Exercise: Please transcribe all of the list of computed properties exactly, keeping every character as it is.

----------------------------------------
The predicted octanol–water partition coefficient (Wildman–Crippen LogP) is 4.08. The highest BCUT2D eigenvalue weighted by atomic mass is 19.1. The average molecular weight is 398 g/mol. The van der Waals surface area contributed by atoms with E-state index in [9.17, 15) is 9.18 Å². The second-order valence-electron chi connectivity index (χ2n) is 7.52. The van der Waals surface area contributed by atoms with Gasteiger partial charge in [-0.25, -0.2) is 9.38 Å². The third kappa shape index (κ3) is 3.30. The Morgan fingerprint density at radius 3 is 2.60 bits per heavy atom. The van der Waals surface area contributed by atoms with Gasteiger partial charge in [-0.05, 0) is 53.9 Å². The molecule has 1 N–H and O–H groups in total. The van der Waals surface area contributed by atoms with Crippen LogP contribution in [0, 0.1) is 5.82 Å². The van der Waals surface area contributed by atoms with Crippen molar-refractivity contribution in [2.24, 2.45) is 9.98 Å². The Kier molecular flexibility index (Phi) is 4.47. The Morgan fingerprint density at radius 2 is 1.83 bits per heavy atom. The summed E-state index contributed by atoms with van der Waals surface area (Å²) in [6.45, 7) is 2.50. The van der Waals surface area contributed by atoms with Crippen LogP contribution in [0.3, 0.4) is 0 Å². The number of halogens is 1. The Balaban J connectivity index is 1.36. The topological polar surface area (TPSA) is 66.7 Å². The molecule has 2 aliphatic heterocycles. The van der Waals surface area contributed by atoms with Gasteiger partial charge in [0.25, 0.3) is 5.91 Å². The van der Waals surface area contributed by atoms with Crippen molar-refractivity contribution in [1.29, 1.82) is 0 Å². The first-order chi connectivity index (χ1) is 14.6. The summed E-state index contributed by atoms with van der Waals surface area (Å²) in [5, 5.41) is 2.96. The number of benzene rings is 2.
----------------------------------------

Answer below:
The predicted octanol–water partition coefficient (Wildman–Crippen LogP) is 4.08. The highest BCUT2D eigenvalue weighted by atomic mass is 19.1. The average molecular weight is 398 g/mol. The van der Waals surface area contributed by atoms with E-state index in [9.17, 15) is 9.18 Å². The second-order valence-electron chi connectivity index (χ2n) is 7.52. The van der Waals surface area contributed by atoms with Gasteiger partial charge in [-0.25, -0.2) is 9.38 Å². The third kappa shape index (κ3) is 3.30. The Morgan fingerprint density at radius 3 is 2.60 bits per heavy atom. The van der Waals surface area contributed by atoms with Gasteiger partial charge in [-0.05, 0) is 53.9 Å². The molecule has 1 N–H and O–H groups in total. The van der Waals surface area contributed by atoms with Crippen LogP contribution in [0, 0.1) is 5.82 Å². The van der Waals surface area contributed by atoms with Crippen molar-refractivity contribution in [2.24, 2.45) is 9.98 Å². The Kier molecular flexibility index (Phi) is 4.47. The Morgan fingerprint density at radius 2 is 1.83 bits per heavy atom. The summed E-state index contributed by atoms with van der Waals surface area (Å²) in [6.45, 7) is 2.50. The van der Waals surface area contributed by atoms with Crippen LogP contribution in [0.3, 0.4) is 0 Å². The number of halogens is 1. The Balaban J connectivity index is 1.36. The topological polar surface area (TPSA) is 66.7 Å². The molecule has 2 aliphatic heterocycles. The van der Waals surface area contributed by atoms with Gasteiger partial charge in [0.25, 0.3) is 5.91 Å². The van der Waals surface area contributed by atoms with Crippen molar-refractivity contribution in [1.29, 1.82) is 0 Å². The first-order chi connectivity index (χ1) is 14.6. The summed E-state index contributed by atoms with van der Waals surface area (Å²) in [5, 5.41) is 2.96. The number of benzene rings is 2.